Fantastic Four #512
Writer: Mark Waid
Artist: Mark Wieringo
you follow up the death of a main character?
you bring him back, naturally. These are comics, people; get
okay; that said, how do you follow up taking your entire cast
to Heaven, having them pass through the pearly gates just
for the fun of it and find out that God (at least in their
universe) is Jack Kirby, before returning them to Earth like
nothing ever happened?
just act like it's just another page in the big book of the
returned to New York, Johnny Storm can't help but notice a
disturbing trend that's arisen: he and Spider-man have swapped
places in the public eye. Even the bums don't want to wear
the Human Torch t-shirts they find in the dumpster. Desperate,
Johnny meets with Spidey for advice on how to deal with being
a complete loser. In a supreme act of willpower, Spidey refrains
from ripping Johnny's head off and agrees to meet him the
next morning at a "park."
morning, Ben Grimm delivers a slab of rock to former girlfriend
Alicia's studio and finally sees all the statues she crafted
of him when he died. Of course, the only thing Ben hates more
than seeing his own ugly mug is being surrounded by copies
of it, and his delivery doesn't exactly survive his reaction.
Alicia pushes him to tell her what else is wrong, and, naturally,
Ben's upset that Reed got his face fixed when they were up
in Heaven, but Ben had to come back looking like the same
a point, but at least he can take comfort in being more popular
than Johnny (especially after what happens at the "park").
be unfair to draw comparisons between this and, say, Chuck
Austen's pickup on New X-Men
(since Waid was immediately re-hired for Fantastic Four
after finishing his last run) but this is exactly the way
new series writers should follow up a big plotline. First,
establish that, yes, this is still the comic we all know and
love. Second, you kick off some new conflict that dovetails
into the situations of the last few arcs. Third, take a moment
to acknowledge that recent climactic events DID happen and
you're not going to pretend they didn't. After that, just
keep the damn thing going, and you're set to start telling
your own story.
a new writer will come onboard and try to launch things in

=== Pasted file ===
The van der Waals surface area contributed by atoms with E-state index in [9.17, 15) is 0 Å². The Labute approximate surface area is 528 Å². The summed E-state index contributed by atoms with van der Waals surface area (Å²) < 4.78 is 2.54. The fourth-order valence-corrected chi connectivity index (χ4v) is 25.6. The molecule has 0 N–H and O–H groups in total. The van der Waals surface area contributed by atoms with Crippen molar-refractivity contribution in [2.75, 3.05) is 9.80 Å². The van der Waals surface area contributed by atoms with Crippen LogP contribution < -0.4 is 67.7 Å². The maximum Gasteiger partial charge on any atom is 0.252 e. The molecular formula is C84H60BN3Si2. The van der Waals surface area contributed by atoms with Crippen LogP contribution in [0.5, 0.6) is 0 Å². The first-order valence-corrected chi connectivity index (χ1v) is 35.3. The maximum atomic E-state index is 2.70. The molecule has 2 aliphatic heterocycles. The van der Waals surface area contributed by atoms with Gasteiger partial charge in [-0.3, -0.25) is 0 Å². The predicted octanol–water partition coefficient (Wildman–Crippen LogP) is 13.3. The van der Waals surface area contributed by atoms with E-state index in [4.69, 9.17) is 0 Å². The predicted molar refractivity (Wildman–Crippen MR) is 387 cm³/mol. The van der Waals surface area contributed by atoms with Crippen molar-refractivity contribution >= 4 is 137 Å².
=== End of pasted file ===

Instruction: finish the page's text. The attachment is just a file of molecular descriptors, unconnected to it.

"a bold new direction!" or completely ignore the
recent events of the comic and then expect us to love them
for their ingenuity (*cough* John Byrne *cough*). The trick
of the long series isn't to completely reinvent it every time
you switch creative teams but to tap into that core appeal
of the franchise and figure out new ways to work it.
himself (and any writer who would've followed him) a bit of
a hole when he killed Ben Grimm, but he was able to work through
it cleverly. However, he dug himself an even bigger hole when
he wrote the most unapologetic deus ex machina in the
history of superhero comics. His solution of returning to
the tone he started the last run with is both refreshing and
anything else, though, this stuff is freakin' hilarious! Waid's
sense of humor is at full force here, tapping into the comedic
potential of both Human Torch and Spidey without pulling any
punches. I'm not sure when the last time I laughed so hard
at Spidey was (probably not too long ago with Straczynski
and Bendis writing his more popular books) but the sheer number
of times I had to stop myself from laughing out loud so as
not to freak out the people around me is a testament to Waid's
knack with dialogue.
Wieringo isn't just along for the ride and he keeps up with
Waid every step of the way. The art doesn't go overboard for
a laugh (with a couple possible exceptions), but portrays
the characters honestly and realistically. When the story
requires absolute quiet, he gives us absolute quiet. When
it's time for a wall of water to sweep over the scene, he
gives us that, too. You want Spider-man going "incognito"
in The Thing's hat and trenchcoat? He can do that for ya'
Kirby aside, Waid and Wieringo have probably become my favorite
creative team to helm Fantastic Four, but that doesn't
hinder the four page story Paul Smith does at the end of the
issue. The look of it's very retro, yet it's surprisingly
enjoyable for a G-rated short about Sue trying to "get
Reed's attention." Why it's going to have a second chapter
is a bit beyond me, but, hey, if any Marvel book should try
wedging two continuing stories into one series, this is probably
all, they've done right by us so far, haven't they?